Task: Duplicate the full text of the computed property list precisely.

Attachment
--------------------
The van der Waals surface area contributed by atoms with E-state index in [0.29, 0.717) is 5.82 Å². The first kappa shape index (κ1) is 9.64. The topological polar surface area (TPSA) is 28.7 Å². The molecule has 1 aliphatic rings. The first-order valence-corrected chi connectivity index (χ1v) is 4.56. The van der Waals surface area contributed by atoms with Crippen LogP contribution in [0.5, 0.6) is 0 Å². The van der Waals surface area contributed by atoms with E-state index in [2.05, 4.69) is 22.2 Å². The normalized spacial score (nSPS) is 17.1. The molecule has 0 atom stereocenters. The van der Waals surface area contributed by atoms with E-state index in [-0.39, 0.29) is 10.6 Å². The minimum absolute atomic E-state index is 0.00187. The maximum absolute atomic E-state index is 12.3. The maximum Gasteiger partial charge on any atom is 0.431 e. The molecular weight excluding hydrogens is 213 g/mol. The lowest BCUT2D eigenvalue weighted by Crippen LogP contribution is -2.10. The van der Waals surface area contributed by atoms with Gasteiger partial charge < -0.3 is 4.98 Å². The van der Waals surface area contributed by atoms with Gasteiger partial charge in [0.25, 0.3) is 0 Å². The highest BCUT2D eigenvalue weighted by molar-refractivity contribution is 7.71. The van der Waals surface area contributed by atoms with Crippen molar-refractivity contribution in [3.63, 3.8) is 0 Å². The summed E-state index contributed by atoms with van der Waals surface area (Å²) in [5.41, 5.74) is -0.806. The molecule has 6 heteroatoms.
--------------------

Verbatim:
The van der Waals surface area contributed by atoms with E-state index in [0.29, 0.717) is 5.82 Å². The first kappa shape index (κ1) is 9.64. The topological polar surface area (TPSA) is 28.7 Å². The molecule has 1 aliphatic rings. The first-order valence-corrected chi connectivity index (χ1v) is 4.56. The van der Waals surface area contributed by atoms with Crippen LogP contribution in [0.5, 0.6) is 0 Å². The van der Waals surface area contributed by atoms with E-state index in [2.05, 4.69) is 22.2 Å². The normalized spacial score (nSPS) is 17.1. The molecule has 0 atom stereocenters. The van der Waals surface area contributed by atoms with E-state index in [-0.39, 0.29) is 10.6 Å². The minimum absolute atomic E-state index is 0.00187. The maximum absolute atomic E-state index is 12.3. The maximum Gasteiger partial charge on any atom is 0.431 e. The molecular weight excluding hydrogens is 213 g/mol. The lowest BCUT2D eigenvalue weighted by Crippen LogP contribution is -2.10. The van der Waals surface area contributed by atoms with Gasteiger partial charge < -0.3 is 4.98 Å². The van der Waals surface area contributed by atoms with Gasteiger partial charge in [0.25, 0.3) is 0 Å². The highest BCUT2D eigenvalue weighted by molar-refractivity contribution is 7.71. The van der Waals surface area contributed by atoms with Crippen molar-refractivity contribution in [3.63, 3.8) is 0 Å². The summed E-state index contributed by atoms with van der Waals surface area (Å²) in [5.41, 5.74) is -0.806. The molecule has 6 heteroatoms.